Give to charities, but also advocate for justice

Trish Garner, organizer of the B.C. Poverty Reduction Coalition; The Province

We are very generous during the holidays. In fact, we are one of the most generous provinces in Canada if we look at the average percentage of income we donate to charity in comparison with the rest of the country. We give to food banks, we donate to charities, we volunteer at soup kitchens, we collect clothing for families in need; in short, we give our time and money because we care about those less fortunate than ourselves.

But, this holiday season, let’s seek to make a bigger difference. Let’s go upstream and advocate for real change in provincial policy. Giving to charity is necessary in a province with over 500,000 people living in poverty. But we should also seek long-term solutions to hunger and poverty‚Ķ.

The fact is our individual and collective acts of generosity are simply not enough to rise to the challenge of ending the poverty in our midst. At 12 per cent, B.C. has the highest poverty rate in Canada and charities can’t cope with the increasing demands for their services‚Ķ.

You might think it will be too expensive. But we all pay for poverty through higher health-care, policing, criminal-justice and social-service costs. Purely on economic grounds, it makes sense to tack-le poverty directly rather than to continue to pay out year after year for its long-term consequences. We need to stop mopping up the water on the floor and fix the hole in the roof.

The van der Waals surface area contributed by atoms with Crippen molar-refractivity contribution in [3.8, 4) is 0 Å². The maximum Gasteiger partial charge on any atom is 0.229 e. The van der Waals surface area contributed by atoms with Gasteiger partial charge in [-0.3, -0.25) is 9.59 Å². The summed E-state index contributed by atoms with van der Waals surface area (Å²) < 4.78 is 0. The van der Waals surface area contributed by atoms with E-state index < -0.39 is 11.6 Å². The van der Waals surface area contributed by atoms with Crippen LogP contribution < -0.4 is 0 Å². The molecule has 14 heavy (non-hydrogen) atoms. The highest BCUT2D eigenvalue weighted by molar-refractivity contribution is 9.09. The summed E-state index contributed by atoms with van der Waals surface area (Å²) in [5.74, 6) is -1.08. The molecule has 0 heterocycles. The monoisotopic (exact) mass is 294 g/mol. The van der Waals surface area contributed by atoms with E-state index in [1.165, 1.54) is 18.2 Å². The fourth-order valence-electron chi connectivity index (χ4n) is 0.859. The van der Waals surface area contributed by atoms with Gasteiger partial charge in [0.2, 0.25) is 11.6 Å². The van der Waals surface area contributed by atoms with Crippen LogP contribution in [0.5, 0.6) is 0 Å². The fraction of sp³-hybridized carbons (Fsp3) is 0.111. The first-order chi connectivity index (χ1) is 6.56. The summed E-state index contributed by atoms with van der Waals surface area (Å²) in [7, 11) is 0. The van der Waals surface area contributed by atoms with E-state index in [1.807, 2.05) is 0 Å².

You might think poverty is here to stay. But there’s nothing inevitable about poverty. B.C. is now one of the last provinces in Canada without a poverty reduction plan. Most other places in the country have a strategy or are in the process of developing one, and many are already seeing success. They are saving money and lives by tackling the issue of poverty head-on.

So, next time you drop off some cans at the local food bank, consider doing something that will make an even bigger difference.

Write to the premier and ask her to support the Poverty Reduction Bill and commit to a poverty reduction strategy that includes legislated targets and timelines, so that it’s dependable, effective and account-able.

If you think that sounds too political, you should recognize that giving to charity is also a political act that supports the government not doing enough, an act that says you’re OK with things the way they are.

But are you?